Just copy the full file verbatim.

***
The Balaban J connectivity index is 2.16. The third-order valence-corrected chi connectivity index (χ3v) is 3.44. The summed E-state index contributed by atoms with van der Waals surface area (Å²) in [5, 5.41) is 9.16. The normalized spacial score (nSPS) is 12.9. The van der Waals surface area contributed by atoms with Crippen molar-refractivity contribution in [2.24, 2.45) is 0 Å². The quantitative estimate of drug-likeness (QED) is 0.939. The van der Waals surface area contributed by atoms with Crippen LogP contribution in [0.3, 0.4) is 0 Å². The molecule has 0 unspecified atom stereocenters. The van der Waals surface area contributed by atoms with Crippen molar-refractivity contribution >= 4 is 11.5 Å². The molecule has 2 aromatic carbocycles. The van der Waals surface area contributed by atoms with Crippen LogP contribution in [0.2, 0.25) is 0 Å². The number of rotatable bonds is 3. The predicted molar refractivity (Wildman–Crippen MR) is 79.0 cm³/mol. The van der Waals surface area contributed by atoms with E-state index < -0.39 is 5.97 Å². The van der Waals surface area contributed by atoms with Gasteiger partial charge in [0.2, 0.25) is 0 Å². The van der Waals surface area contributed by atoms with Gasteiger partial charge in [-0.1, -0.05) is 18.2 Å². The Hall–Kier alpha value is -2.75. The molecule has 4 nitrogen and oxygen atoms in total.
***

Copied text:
The Balaban J connectivity index is 2.16. The third-order valence-corrected chi connectivity index (χ3v) is 3.44. The summed E-state index contributed by atoms with van der Waals surface area (Å²) in [5, 5.41) is 9.16. The normalized spacial score (nSPS) is 12.9. The van der Waals surface area contributed by atoms with Crippen molar-refractivity contribution in [2.24, 2.45) is 0 Å². The quantitative estimate of drug-likeness (QED) is 0.939. The van der Waals surface area contributed by atoms with Crippen LogP contribution in [0.3, 0.4) is 0 Å². The molecule has 0 unspecified atom stereocenters. The van der Waals surface area contributed by atoms with Crippen molar-refractivity contribution >= 4 is 11.5 Å². The molecule has 2 aromatic carbocycles. The van der Waals surface area contributed by atoms with Crippen LogP contribution in [0.2, 0.25) is 0 Å². The number of rotatable bonds is 3. The predicted molar refractivity (Wildman–Crippen MR) is 79.0 cm³/mol. The van der Waals surface area contributed by atoms with E-state index < -0.39 is 5.97 Å². The van der Waals surface area contributed by atoms with Gasteiger partial charge in [0.2, 0.25) is 0 Å². The van der Waals surface area contributed by atoms with Gasteiger partial charge in [-0.1, -0.05) is 18.2 Å². The Hall–Kier alpha value is -2.75. The molecule has 4 nitrogen and oxygen atoms in total.